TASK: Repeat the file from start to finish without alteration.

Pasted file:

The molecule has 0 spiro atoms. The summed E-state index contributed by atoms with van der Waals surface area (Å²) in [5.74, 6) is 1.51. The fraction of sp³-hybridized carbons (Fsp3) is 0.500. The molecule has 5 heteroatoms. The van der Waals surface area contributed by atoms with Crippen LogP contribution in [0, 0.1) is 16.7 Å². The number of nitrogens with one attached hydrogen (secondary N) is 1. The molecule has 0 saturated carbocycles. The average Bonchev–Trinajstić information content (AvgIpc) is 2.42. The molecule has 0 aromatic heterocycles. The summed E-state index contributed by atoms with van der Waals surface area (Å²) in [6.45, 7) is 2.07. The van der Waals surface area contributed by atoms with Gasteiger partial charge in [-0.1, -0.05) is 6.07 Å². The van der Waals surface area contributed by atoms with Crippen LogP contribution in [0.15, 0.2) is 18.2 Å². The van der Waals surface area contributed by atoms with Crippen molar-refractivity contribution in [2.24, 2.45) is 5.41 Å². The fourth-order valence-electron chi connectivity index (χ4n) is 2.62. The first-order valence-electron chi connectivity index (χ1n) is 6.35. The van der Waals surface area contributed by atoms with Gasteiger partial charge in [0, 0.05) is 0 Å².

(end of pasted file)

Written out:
The molecule has 0 spiro atoms. The summed E-state index contributed by atoms with van der Waals surface area (Å²) in [5.74, 6) is 1.51. The fraction of sp³-hybridized carbons (Fsp3) is 0.500. The molecule has 5 heteroatoms. The van der Waals surface area contributed by atoms with Crippen LogP contribution in [0, 0.1) is 16.7 Å². The number of nitrogens with one attached hydrogen (secondary N) is 1. The molecule has 0 saturated carbocycles. The average Bonchev–Trinajstić information content (AvgIpc) is 2.42. The molecule has 0 aromatic heterocycles. The summed E-state index contributed by atoms with van der Waals surface area (Å²) in [6.45, 7) is 2.07. The van der Waals surface area contributed by atoms with Gasteiger partial charge in [-0.1, -0.05) is 6.07 Å². The van der Waals surface area contributed by atoms with Crippen LogP contribution in [0.15, 0.2) is 18.2 Å². The van der Waals surface area contributed by atoms with Crippen molar-refractivity contribution in [2.24, 2.45) is 5.41 Å². The fourth-order valence-electron chi connectivity index (χ4n) is 2.62. The first-order valence-electron chi connectivity index (χ1n) is 6.35. The van der Waals surface area contributed by atoms with Gasteiger partial charge in [0, 0.05) is 0 Å².